A common question most cat owners eventually ask is “What causes a cat to have a runny nose?”. Unlike dogs, it is far less common to see a cat with a very wet or runny nose, so when it does happen, most people aren’t sure what to do about it. The discharge can be clear, gray, green, or even bloody. You will need to play detective to know if it is a health concern or just the basic sniffles. Below are common causes of a runny nose.
Causes of Nasal Discharge In Cats
- Bacterial Infections
- Upper Respiratory Infection
- Fungal Infection
- Nasal Polyps (benign growth)
- Nasal Tumors (benign or cancerous)
- Object Stuck In Nasal Cavity (dust, sand, hair, dirt, litter, food, seeds, ect.)
- Head Trauma
- Cleft Palate (deformity in the roof of the mouth)
- Tooth Root Abscesses
- Cheyletiellosis (skin mites)
If you suspect the nasal discharge to be caused by a cold, make sure they stay hydrated, and your cat should feel better in a few days. To help, get some unflavored Pedialyte and mix a few spoons into their water. You can also add it to wet food. Only give them this for a maximum of 4 days.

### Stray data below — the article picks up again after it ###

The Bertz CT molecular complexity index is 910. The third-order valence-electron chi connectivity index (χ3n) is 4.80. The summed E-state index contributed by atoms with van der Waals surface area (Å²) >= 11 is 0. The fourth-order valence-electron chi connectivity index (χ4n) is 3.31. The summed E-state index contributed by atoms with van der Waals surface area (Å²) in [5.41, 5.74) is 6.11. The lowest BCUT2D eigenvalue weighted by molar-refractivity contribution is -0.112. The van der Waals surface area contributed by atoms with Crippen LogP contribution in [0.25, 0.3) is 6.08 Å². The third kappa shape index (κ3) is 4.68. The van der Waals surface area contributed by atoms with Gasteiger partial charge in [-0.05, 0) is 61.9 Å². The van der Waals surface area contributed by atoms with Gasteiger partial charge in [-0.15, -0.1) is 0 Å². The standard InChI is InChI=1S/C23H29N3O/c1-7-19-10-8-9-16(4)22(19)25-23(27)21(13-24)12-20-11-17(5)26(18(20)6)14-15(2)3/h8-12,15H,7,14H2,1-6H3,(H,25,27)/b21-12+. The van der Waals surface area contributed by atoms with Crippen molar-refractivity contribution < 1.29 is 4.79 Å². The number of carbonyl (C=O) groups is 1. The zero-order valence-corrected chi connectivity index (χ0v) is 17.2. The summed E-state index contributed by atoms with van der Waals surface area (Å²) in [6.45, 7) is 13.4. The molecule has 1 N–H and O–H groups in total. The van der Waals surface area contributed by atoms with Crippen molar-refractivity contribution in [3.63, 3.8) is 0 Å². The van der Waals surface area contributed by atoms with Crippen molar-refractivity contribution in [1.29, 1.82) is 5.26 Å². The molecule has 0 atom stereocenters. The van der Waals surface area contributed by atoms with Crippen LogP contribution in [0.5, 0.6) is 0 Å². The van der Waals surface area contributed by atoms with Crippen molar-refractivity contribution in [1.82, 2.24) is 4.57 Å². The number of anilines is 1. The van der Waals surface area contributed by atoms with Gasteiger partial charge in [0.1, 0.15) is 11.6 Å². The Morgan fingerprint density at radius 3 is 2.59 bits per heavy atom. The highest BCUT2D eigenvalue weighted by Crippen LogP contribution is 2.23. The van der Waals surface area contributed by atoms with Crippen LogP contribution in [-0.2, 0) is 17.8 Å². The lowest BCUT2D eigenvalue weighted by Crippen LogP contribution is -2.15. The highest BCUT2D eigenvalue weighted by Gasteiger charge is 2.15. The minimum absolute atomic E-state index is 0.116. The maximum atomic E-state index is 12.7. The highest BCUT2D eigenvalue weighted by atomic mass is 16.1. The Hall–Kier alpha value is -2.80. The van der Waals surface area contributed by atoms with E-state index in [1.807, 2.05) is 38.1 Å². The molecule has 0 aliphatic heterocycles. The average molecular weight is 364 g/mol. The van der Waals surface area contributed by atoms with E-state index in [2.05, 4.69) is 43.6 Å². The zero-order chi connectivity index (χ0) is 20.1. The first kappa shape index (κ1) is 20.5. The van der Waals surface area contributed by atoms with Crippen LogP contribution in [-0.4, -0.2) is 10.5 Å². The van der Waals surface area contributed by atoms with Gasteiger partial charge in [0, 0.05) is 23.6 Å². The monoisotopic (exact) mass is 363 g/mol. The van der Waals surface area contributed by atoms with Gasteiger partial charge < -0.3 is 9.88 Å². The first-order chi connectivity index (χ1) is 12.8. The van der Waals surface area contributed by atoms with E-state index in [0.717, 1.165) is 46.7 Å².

For allergies, if they are not severe, you can just make sure your cat is comfy until they feels better. You will have to figure out the allergy to help ease the symptoms. Some cats are allergic to certain cleaners, plastics, perfumes, and foods. If your cat is an indoor/outdoor cat, keep them in for a good week and see if the symptoms get better or worse. If they get better, it is likely due to a grass, plant, chemical, or pollen allergy. If they become worse, you will have to keep track of everything you use inside the home to determine the cause.
When To See A Veterinarian
Depending on the severity of the discharge and whether or not other symptoms are present, in many cases the issue will resolve on its own in a few days in healthy adult cats. If your cat has had a runny nose for more than a few days, a vet check up may be in order, especially if other symptoms are present.
If your cat has a runny nose accompanied by one, a few, or all of these symptoms, take them to the vet right away.
- Lethargic (very sleepy/weak)
- Minimal or Absent Appetite
- Watering Eyes
- Blood (in nose, mouth, ears, eyes, urine, or feces)
- Wheezing or Laboured Breathing
- Excessive Sneezing